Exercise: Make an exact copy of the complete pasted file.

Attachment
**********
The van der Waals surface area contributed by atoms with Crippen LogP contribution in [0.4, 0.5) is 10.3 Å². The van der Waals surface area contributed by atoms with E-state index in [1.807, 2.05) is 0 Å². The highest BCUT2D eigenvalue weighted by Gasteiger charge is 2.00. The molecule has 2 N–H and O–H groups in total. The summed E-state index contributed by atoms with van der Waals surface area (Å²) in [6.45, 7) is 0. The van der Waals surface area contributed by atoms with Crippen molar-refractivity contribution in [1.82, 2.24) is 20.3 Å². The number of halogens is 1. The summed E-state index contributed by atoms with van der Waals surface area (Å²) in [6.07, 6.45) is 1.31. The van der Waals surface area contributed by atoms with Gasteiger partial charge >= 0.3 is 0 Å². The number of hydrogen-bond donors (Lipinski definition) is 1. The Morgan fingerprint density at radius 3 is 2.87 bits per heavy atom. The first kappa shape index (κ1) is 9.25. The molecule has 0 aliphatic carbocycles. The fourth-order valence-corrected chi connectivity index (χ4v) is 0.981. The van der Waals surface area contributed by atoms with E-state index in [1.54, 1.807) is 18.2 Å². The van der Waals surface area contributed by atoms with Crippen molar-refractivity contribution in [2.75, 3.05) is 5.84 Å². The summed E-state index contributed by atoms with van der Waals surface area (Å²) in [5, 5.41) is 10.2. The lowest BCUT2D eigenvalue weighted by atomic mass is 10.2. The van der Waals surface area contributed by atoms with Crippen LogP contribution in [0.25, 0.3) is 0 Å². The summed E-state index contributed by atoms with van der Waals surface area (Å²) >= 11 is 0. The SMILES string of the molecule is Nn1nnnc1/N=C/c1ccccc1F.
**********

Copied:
The van der Waals surface area contributed by atoms with Crippen LogP contribution in [0.4, 0.5) is 10.3 Å². The van der Waals surface area contributed by atoms with E-state index in [1.807, 2.05) is 0 Å². The highest BCUT2D eigenvalue weighted by Gasteiger charge is 2.00. The molecule has 2 N–H and O–H groups in total. The summed E-state index contributed by atoms with van der Waals surface area (Å²) in [6.45, 7) is 0. The van der Waals surface area contributed by atoms with Crippen molar-refractivity contribution in [1.82, 2.24) is 20.3 Å². The number of halogens is 1. The summed E-state index contributed by atoms with van der Waals surface area (Å²) in [6.07, 6.45) is 1.31. The van der Waals surface area contributed by atoms with Gasteiger partial charge >= 0.3 is 0 Å². The number of hydrogen-bond donors (Lipinski definition) is 1. The Morgan fingerprint density at radius 3 is 2.87 bits per heavy atom. The first kappa shape index (κ1) is 9.25. The molecule has 0 aliphatic carbocycles. The fourth-order valence-corrected chi connectivity index (χ4v) is 0.981. The van der Waals surface area contributed by atoms with E-state index in [1.54, 1.807) is 18.2 Å². The van der Waals surface area contributed by atoms with Crippen molar-refractivity contribution in [2.75, 3.05) is 5.84 Å². The summed E-state index contributed by atoms with van der Waals surface area (Å²) in [5, 5.41) is 10.2. The lowest BCUT2D eigenvalue weighted by atomic mass is 10.2. The van der Waals surface area contributed by atoms with Crippen LogP contribution in [0.25, 0.3) is 0 Å². The summed E-state index contributed by atoms with van der Waals surface area (Å²) >= 11 is 0. The SMILES string of the molecule is Nn1nnnc1/N=C/c1ccccc1F.